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Cecilia Foerster, 28

Updated: Nov 16, 2022

Social media handles:

IG- @dearcecilianicole

TIKTOK- @ceeeeals

FACEBOOK- Cecilia Foerster

To check out my art business online go to and @sadhappyco on Instagram :)

Where are you from? Chandler, Arizona

Where do you live now? Gilbert, Arizona

Tell us a little about yourself:

I am a visually impaired author, abstract artist, and ex-barber with a passion to Braille the world and showing what visually impaired and blind individuals are capable of!

Cecilia is wearing dark framed glasses and large dangly earrings. Smiling at the camera. Not wearing her prothetic eye.
Cecilia is wearing dark framed glasses and large dangly earrings. Smiling at the camera

What’s your eye story?

It was a slow day at the barbershop I was working at back in 2017. I noticed a black/blind spot in my central vision while I was cutting my client’s hair which had me worried, so I went to my optometrist to have it checked out as soon as I could. I’ve been going to this Dr. since I was a child, and after doing the regular exams and such, I remember him struggling to find the words to NOT send me into a panic. I had a spontaneous retinal tear.

That whole week was a blur, with so much new information, and so many new doctors, it was hard to take in all at once. I’ve had about 5 surgeries in the span of 2 years to try and save my left eye, however, at this point, far too much scar tissue has built up and left me not only completely blind in that eye, but with a cataract.

I got accepted into a school for the blind here in Phoenix through vocational rehab services. I attended there for a little over a year but ended up dropping out because it all became too much for me to handle mentally. There, I learned how to read and write Braille, cook, clean, shop online and in stores, and navigate airports, streets, crosswalks, sidewalks, etc. all while under a blindfold, and using a cane of course, throughout the school day.

My “good” eye has a retinal tear all of a sudden now, but we’re monitoring it every 4-6 months. Keeping an eye on it, you could say. 😋

I had my blind eye removed back in July of this year and funny enough I feel so much more confident without it!! I’m a stay-at-home kitty mama and I create abstract art almost daily and sell them as well (I have a few pieces drying as I type this). That is my happy place. I have my own small art business online called and on Instagram @sadhappyco.

And although I’ve lost my eyesight in one of my eyes, I’ve never been happier. I’ve met many amazing individuals inside and outside the blind community due to my vision loss. I’ve traveled the world because of a dear friend who wanted me to see what I could while I could. I met the love of my life during the peak of my vision loss. I wouldn’t change a thing ✨ happiness is possible after vision loss!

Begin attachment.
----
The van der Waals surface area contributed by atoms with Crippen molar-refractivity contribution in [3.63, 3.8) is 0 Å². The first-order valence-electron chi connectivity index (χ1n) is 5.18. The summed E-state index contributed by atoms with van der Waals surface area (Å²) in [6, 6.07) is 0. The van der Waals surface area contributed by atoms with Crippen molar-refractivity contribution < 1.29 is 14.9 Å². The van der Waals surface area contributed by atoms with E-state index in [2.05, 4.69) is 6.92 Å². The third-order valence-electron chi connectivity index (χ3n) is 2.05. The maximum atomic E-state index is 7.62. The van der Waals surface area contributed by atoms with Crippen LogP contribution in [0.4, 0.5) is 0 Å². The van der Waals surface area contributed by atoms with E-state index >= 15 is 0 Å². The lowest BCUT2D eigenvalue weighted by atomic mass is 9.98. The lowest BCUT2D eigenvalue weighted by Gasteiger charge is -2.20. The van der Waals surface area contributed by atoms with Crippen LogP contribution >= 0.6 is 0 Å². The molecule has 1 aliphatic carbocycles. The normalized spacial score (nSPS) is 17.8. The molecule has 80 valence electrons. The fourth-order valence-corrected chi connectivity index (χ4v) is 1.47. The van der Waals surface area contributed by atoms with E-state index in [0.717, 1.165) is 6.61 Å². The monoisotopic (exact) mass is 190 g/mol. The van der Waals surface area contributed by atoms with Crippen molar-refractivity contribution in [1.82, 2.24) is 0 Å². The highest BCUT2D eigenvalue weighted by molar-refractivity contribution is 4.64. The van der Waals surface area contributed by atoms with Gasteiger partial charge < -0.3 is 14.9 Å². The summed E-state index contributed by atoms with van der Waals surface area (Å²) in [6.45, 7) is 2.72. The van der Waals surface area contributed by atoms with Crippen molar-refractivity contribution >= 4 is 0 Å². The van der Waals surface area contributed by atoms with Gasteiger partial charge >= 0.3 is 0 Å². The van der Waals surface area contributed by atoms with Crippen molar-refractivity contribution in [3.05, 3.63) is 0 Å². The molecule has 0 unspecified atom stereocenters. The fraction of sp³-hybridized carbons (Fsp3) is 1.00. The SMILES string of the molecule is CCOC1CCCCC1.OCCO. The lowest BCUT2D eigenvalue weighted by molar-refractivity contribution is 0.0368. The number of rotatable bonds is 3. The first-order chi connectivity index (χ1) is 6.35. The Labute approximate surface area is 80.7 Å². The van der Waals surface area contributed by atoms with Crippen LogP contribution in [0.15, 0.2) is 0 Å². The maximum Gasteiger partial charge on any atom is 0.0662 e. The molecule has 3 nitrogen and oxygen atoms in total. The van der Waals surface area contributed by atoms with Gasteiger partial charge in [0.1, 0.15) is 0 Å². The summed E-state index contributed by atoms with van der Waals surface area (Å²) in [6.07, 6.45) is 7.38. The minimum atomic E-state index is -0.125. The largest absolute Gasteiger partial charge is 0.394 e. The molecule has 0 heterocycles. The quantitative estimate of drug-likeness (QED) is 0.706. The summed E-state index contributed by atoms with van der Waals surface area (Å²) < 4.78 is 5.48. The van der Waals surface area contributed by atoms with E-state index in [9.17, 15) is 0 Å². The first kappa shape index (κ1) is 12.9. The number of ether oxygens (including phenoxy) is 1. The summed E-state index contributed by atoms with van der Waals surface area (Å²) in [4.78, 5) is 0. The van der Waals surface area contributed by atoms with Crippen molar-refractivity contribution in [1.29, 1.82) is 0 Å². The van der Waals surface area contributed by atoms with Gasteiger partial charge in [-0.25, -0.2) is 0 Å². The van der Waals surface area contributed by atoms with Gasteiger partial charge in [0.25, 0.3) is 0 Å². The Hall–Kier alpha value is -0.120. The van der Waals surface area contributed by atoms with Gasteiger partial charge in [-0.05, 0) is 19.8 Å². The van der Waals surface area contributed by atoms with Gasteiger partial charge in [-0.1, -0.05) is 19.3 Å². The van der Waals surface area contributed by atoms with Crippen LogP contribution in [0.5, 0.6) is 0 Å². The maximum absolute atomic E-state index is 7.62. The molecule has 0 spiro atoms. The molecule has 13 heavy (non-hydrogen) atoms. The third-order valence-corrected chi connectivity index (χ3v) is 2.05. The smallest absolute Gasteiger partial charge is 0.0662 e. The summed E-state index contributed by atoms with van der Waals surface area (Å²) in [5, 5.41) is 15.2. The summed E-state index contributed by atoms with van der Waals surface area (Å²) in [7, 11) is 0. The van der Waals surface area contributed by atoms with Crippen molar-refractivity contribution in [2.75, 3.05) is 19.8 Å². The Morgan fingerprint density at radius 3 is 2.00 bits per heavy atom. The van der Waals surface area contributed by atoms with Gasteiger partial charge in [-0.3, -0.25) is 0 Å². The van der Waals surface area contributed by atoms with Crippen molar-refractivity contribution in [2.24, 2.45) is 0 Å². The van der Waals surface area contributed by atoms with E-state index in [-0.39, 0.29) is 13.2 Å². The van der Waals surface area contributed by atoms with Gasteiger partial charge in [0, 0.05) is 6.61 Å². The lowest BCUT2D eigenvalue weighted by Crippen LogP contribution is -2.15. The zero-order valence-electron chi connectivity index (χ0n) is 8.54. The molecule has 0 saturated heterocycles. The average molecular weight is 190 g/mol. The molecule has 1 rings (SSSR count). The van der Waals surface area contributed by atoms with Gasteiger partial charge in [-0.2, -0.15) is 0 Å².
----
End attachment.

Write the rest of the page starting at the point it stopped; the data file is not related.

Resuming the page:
What has been the most challenging mentally?

For me, the most challenging mentally would have to be the fact that we don’t know if or when I will go fully blind. I’ve come to accept it, for the most part, though if I do lose the rest of my vision one day, it will definitely be an adjustment!

What has been the most challenging physically?

DEPTH PERCEPTION. Oh my gosh. And the lack of peripheral vision for me. I cannot tell you how many cups I’ve dropped or spilled, how many stairs I didn’t see, or how many faces I accidentally punched 😂

Where are you now in your recovery?

I’d say I’m at a good place right now. As I said, after my eye removal, I became more confident in myself. Not just aesthetically, but mentally as well. I feel like it’s a constant/daily process of acceptance. I don’t know about you, but every now and then I think, “oh my eye just has to heal, it’ll be fine, my vision will come back soon”… no… that’s not how this works, Cecilia. It’s silly, but I have to remind myself sometimes that this is a permanent and progressing issue for me. And that’s okay.

A headshot of Cecilia wearing a large black hat, facial piercings, glasses, and smiling at the camera. This is pre-evisceration.
A headshot of Cecilia wearing a large black hat, facial piercings, glasses, and smiling at the camera. This is pre-evisceration.

What advice would you give to someone going through their eye impairment journey?

Just keep going. It gets better. You will have your bad days, I still do, but we’re only human! It’s okay to feel! Don’t let that stop you from continuing or pursuing what you love to do most. You can do anything you put your mind to.

Who is your eye surgeon and ocularist?

My retinal surgeons are Dr. Derek Kunimoto, MD, JD, and Dr. Sujit Itty, MD at Retinal Consultants of Arizona. My eye removal surgeon is Dr. Lisa Mansueto, MD at Ophthalmic Surgeons and Physicians in Mesa, AZ.

How did you find EYEHESIVE?


Are you attending the EYE CONNECT Virtual Conference?

Unfortunately no, unless I sell a few paintings quick 😅

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